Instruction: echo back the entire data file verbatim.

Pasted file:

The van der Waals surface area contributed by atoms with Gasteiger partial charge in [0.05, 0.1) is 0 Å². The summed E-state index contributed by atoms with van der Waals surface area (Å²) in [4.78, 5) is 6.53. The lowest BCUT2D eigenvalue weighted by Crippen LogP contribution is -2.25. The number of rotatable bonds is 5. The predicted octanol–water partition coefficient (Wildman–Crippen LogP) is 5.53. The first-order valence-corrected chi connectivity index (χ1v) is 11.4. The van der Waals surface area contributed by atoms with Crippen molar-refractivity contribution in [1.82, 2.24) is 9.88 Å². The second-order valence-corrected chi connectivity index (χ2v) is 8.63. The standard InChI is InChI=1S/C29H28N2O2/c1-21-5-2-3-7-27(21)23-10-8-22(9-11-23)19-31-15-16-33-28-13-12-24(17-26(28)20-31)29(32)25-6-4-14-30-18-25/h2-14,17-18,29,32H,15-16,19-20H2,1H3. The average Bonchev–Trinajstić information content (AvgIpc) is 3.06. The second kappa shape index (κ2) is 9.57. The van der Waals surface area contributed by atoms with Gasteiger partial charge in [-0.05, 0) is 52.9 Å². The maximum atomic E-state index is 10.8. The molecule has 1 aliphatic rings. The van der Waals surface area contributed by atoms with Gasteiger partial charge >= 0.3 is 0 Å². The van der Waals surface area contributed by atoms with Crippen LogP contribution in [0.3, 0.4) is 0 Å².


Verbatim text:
The van der Waals surface area contributed by atoms with Gasteiger partial charge in [0.05, 0.1) is 0 Å². The summed E-state index contributed by atoms with van der Waals surface area (Å²) in [4.78, 5) is 6.53. The lowest BCUT2D eigenvalue weighted by Crippen LogP contribution is -2.25. The number of rotatable bonds is 5. The predicted octanol–water partition coefficient (Wildman–Crippen LogP) is 5.53. The first-order valence-corrected chi connectivity index (χ1v) is 11.4. The van der Waals surface area contributed by atoms with Crippen molar-refractivity contribution in [1.82, 2.24) is 9.88 Å². The second-order valence-corrected chi connectivity index (χ2v) is 8.63. The standard InChI is InChI=1S/C29H28N2O2/c1-21-5-2-3-7-27(21)23-10-8-22(9-11-23)19-31-15-16-33-28-13-12-24(17-26(28)20-31)29(32)25-6-4-14-30-18-25/h2-14,17-18,29,32H,15-16,19-20H2,1H3. The average Bonchev–Trinajstić information content (AvgIpc) is 3.06. The second kappa shape index (κ2) is 9.57. The van der Waals surface area contributed by atoms with Gasteiger partial charge in [-0.05, 0) is 52.9 Å². The maximum atomic E-state index is 10.8. The molecule has 1 aliphatic rings. The van der Waals surface area contributed by atoms with Gasteiger partial charge >= 0.3 is 0 Å². The van der Waals surface area contributed by atoms with Crippen LogP contribution in [0.3, 0.4) is 0 Å².